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About this book

This book is a thorough and comprehensive update of the 2002 edition, that incorporates detailed references to the Canadian, American, and British (European) standards, contextualized by the author based on over 30 years of construction experience. In addition to updates to the core text, many new topics are presented in the second edition, including a chapter discussing the methods for achieving quality control and ensuring quality assurance in concrete construction.

The book consists of two parts. The first part provides basic information about normal concrete, its grades used on sites and various kinds of modified concretes such as fiber- reinforced concrete, sulphur concrete, roller compacted concrete, high performance concrete, ultra- high performance concrete, and flowing concrete. . It further addresses physical properties of concrete and various types of Portland cement, blended cements, admixtures, additives including properties of aggregates and their influence. The second part of the book highlights the principal causes of concrete deterioration along with protective measures, resulting from incorrect selection of constituent materials, poor construction methods, external factors, chemical attack, corrosion problems, hot and cold weather effects, and the various errors in designing and detailing. Featuring an extensive bibliography of the highly adopted standards as well as manuals and journals critical to the construction industry at the end of each chapter, the volume offers readers an advanced understanding of the theory and practical application of concrete technology and international standards in North America and Britain.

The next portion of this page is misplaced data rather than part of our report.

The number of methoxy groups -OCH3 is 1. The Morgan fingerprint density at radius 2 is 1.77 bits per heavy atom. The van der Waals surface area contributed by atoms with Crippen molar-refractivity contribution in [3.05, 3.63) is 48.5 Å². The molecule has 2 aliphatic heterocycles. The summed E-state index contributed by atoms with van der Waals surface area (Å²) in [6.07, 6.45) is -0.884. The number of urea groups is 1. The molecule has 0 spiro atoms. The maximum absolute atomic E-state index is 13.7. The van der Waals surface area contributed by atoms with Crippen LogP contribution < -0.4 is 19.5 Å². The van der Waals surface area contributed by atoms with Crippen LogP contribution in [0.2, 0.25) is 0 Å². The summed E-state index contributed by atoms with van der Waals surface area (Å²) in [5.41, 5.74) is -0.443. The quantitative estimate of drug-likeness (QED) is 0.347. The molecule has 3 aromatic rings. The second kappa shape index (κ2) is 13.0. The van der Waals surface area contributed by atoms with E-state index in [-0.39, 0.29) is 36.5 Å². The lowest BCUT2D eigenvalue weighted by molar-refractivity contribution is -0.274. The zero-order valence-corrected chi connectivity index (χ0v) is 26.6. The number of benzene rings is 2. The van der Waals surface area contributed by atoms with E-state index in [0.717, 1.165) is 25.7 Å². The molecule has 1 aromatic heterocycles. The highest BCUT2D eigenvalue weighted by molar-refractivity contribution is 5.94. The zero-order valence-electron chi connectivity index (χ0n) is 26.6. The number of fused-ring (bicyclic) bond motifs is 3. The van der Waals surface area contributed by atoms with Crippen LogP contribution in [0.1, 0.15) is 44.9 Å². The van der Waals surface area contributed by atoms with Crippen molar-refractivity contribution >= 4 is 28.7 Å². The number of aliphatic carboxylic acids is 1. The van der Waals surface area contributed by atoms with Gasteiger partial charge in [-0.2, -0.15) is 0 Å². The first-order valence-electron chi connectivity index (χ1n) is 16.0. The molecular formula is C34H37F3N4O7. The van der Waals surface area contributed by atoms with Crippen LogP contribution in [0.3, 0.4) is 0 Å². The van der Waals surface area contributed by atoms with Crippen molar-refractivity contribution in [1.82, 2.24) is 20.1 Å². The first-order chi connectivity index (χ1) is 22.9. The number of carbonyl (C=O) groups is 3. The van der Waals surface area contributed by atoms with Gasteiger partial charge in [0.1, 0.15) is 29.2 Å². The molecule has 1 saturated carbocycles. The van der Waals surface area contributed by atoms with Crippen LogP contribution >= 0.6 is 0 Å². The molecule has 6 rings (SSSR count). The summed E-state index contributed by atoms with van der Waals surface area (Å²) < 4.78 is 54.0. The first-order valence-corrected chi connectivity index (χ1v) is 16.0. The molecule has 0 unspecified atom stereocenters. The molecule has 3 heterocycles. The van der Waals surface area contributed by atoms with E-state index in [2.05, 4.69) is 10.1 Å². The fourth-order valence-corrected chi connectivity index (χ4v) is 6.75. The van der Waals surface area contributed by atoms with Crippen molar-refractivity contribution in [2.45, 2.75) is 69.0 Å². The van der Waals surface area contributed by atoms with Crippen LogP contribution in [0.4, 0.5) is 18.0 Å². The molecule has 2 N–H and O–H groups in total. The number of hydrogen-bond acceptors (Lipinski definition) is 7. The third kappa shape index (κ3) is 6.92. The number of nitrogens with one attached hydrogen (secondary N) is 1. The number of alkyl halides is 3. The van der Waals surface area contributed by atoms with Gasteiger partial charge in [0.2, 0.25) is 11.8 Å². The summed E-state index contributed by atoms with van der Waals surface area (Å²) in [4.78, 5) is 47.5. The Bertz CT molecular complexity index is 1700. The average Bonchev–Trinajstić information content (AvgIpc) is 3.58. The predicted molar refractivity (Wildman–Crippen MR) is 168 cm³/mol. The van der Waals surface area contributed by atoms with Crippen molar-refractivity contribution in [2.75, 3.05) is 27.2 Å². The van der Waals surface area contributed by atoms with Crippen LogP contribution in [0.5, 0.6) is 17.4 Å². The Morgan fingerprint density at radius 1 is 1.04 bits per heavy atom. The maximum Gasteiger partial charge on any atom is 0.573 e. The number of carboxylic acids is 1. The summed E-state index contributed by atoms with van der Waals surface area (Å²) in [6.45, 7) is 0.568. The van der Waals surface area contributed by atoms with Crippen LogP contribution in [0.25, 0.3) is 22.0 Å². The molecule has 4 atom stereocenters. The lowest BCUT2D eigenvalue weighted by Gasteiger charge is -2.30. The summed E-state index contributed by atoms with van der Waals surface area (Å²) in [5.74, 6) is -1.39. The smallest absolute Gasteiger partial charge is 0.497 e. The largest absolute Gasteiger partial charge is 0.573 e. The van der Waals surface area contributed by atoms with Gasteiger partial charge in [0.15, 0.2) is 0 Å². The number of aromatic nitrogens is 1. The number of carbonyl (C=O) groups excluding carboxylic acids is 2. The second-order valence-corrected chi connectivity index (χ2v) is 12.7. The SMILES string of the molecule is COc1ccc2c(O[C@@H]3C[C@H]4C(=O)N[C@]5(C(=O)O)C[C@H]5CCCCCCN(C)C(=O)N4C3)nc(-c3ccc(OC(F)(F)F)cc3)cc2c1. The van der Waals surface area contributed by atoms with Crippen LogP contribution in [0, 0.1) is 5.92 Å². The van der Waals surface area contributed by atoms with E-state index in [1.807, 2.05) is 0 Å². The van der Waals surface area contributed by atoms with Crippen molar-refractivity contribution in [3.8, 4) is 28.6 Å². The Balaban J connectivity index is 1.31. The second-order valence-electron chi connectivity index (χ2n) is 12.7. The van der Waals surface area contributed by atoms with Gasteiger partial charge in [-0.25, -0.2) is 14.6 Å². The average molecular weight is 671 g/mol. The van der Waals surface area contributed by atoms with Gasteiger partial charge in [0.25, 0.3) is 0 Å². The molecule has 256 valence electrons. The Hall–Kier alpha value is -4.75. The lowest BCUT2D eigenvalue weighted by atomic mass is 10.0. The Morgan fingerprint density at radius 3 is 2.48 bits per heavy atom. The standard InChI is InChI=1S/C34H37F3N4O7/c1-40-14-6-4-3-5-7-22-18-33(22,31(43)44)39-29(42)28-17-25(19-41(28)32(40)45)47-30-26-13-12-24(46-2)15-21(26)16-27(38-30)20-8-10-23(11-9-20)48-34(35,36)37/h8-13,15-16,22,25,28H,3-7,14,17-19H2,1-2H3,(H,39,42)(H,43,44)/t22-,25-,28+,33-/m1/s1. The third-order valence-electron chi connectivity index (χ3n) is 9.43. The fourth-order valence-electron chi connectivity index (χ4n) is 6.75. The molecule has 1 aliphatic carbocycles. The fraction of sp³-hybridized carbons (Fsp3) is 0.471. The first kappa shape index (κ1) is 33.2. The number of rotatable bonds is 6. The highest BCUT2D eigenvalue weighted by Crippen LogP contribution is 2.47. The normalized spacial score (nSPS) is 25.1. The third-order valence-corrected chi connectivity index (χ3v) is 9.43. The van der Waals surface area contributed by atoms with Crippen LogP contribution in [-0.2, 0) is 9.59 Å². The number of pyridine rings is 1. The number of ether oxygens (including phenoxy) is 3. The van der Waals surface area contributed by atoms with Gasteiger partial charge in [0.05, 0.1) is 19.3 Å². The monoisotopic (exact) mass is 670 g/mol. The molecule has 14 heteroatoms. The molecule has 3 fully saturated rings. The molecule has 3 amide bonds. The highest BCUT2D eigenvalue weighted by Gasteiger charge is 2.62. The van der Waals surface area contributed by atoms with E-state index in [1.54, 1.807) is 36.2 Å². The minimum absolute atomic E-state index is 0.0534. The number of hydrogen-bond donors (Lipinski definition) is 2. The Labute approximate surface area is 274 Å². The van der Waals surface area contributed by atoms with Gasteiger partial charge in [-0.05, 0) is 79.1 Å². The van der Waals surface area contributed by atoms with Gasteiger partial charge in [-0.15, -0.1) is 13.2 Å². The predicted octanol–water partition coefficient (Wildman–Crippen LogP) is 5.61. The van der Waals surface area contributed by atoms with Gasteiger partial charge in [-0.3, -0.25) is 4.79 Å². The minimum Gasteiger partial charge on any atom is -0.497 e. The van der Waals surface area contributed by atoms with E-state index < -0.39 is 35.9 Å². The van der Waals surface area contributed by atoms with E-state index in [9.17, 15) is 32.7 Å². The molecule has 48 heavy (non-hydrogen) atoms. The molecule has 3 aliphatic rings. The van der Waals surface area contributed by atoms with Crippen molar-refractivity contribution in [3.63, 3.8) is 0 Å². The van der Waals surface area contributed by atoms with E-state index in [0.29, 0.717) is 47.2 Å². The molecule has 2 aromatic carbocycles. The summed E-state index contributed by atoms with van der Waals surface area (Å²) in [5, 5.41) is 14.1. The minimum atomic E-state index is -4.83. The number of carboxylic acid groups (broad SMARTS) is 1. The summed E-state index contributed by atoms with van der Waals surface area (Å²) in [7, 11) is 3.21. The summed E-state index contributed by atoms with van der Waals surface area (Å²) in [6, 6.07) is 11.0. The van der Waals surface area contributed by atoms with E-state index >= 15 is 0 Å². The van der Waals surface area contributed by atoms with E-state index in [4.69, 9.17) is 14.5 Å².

Addresses concrete technology as well as concrete construction practices, meeting national and international standards;

Maximizes readers' understanding of the principal causes of concrete deterioration along with protective measures;

Facilitates readers' grasp of different nomenclature used for the same materials in different parts of the world;

Features suitable tables, charts, and diagrams that illustrate and organize useful information;

Explains sustainable concrete doctrine and how to achieve it meeting green concrete / building requirements;

Provides a glossary, conversion factors, and examples of concrete mix design.


Table of Contents


The Concrete


Chapter 1. Concrete

Concrete can be defined as a mixture of cement, water, aggregate (fine and coarse), and admixture, which is sometimes added to modify certain of its properties. Normal concrete has comparatively low tensile strength and for structural applications it is normal practice to incorporate steel bars to resist tensile forces. The strength, durability, and other characteristics of concrete depend upon the properties of its ingredients, the proportions of mix, and the method of transporting, placing, compacting, and curing. Good concrete has to satisfy performance requirements in the plastic and hardened states.
This chapter outlines basic information of normal and modified concretes specifying concrete grades used in construction practice. The Modified Concretes addressed are polymer concretes, fibre-reinforced concretes, sulphur concretes (SC), roller-compacted concrete (RCC), high-performance concrete (HPC), high-strength concrete, ultra-high-performance concrete, flowing concrete, ferro-cement, lightweight concrete, shrinkage-compensating concrete, microsilica concrete, high early-strength concrete, and unshrinkable fill material.
Akhtar Surahyo

Chapter 2. Constituent Materials

The properties of constituent materials and variation of the mix ingredients mostly affect the quality of concrete produced. This chapter describes constituent materials of concrete and provides information about composition and types of Portland cement (as described in the United States, Canada, and the United Kingdom) including supplementary cementitious materials and various types of blended cements, such as slag cements, pozzolanic type IP, P, I (PM) cements, high-alumina cements, coloured Portland cement, waterproofed or water-repellent cement, hydrophobic cement, low-alkali cement, shrinkage-compensating or expansive cements, masonry and mortar cements, plastic cements, finely ground cements (ultrafine cements), oil well cements, magnesium phosphate cements, and sulphur cements.